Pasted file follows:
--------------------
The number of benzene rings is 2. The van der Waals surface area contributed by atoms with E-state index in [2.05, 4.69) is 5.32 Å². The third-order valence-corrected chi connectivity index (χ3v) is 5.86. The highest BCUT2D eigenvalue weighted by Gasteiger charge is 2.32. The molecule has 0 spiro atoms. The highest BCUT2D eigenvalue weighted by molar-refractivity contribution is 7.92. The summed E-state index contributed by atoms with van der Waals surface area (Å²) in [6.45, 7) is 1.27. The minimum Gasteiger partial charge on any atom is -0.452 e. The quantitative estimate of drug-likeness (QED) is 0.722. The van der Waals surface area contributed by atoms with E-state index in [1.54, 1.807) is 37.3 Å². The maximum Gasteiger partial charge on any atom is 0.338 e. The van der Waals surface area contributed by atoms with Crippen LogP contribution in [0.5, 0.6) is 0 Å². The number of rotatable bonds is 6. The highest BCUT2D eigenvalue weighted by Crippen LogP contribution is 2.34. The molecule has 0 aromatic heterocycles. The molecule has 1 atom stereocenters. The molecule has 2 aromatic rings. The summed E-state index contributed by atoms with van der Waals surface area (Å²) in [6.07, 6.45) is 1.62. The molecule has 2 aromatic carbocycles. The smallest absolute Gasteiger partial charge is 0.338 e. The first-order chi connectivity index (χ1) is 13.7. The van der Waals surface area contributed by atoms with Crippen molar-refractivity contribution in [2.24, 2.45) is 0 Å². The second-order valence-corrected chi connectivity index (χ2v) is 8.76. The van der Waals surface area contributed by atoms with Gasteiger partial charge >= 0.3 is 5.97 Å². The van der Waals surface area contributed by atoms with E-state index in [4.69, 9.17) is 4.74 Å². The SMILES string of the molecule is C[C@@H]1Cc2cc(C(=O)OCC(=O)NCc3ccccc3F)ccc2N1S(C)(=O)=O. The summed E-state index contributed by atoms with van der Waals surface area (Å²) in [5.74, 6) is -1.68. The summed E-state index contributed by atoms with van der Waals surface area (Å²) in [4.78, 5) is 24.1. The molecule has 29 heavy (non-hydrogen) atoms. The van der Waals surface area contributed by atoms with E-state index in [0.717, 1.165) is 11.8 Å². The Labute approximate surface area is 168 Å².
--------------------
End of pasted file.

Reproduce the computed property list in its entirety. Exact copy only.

The number of benzene rings is 2. The van der Waals surface area contributed by atoms with E-state index in [2.05, 4.69) is 5.32 Å². The third-order valence-corrected chi connectivity index (χ3v) is 5.86. The highest BCUT2D eigenvalue weighted by Gasteiger charge is 2.32. The molecule has 0 spiro atoms. The highest BCUT2D eigenvalue weighted by molar-refractivity contribution is 7.92. The summed E-state index contributed by atoms with van der Waals surface area (Å²) in [6.45, 7) is 1.27. The minimum Gasteiger partial charge on any atom is -0.452 e. The quantitative estimate of drug-likeness (QED) is 0.722. The van der Waals surface area contributed by atoms with E-state index in [1.54, 1.807) is 37.3 Å². The maximum Gasteiger partial charge on any atom is 0.338 e. The van der Waals surface area contributed by atoms with Crippen LogP contribution in [0.5, 0.6) is 0 Å². The number of rotatable bonds is 6. The highest BCUT2D eigenvalue weighted by Crippen LogP contribution is 2.34. The molecule has 0 aromatic heterocycles. The molecule has 1 atom stereocenters. The molecule has 2 aromatic rings. The summed E-state index contributed by atoms with van der Waals surface area (Å²) in [6.07, 6.45) is 1.62. The molecule has 2 aromatic carbocycles. The smallest absolute Gasteiger partial charge is 0.338 e. The first-order chi connectivity index (χ1) is 13.7. The van der Waals surface area contributed by atoms with Crippen molar-refractivity contribution in [2.24, 2.45) is 0 Å². The second-order valence-corrected chi connectivity index (χ2v) is 8.76. The van der Waals surface area contributed by atoms with Gasteiger partial charge >= 0.3 is 5.97 Å². The van der Waals surface area contributed by atoms with E-state index in [4.69, 9.17) is 4.74 Å². The SMILES string of the molecule is C[C@@H]1Cc2cc(C(=O)OCC(=O)NCc3ccccc3F)ccc2N1S(C)(=O)=O. The summed E-state index contributed by atoms with van der Waals surface area (Å²) in [5.74, 6) is -1.68. The summed E-state index contributed by atoms with van der Waals surface area (Å²) in [4.78, 5) is 24.1. The molecule has 29 heavy (non-hydrogen) atoms. The van der Waals surface area contributed by atoms with E-state index in [0.717, 1.165) is 11.8 Å². The Labute approximate surface area is 168 Å².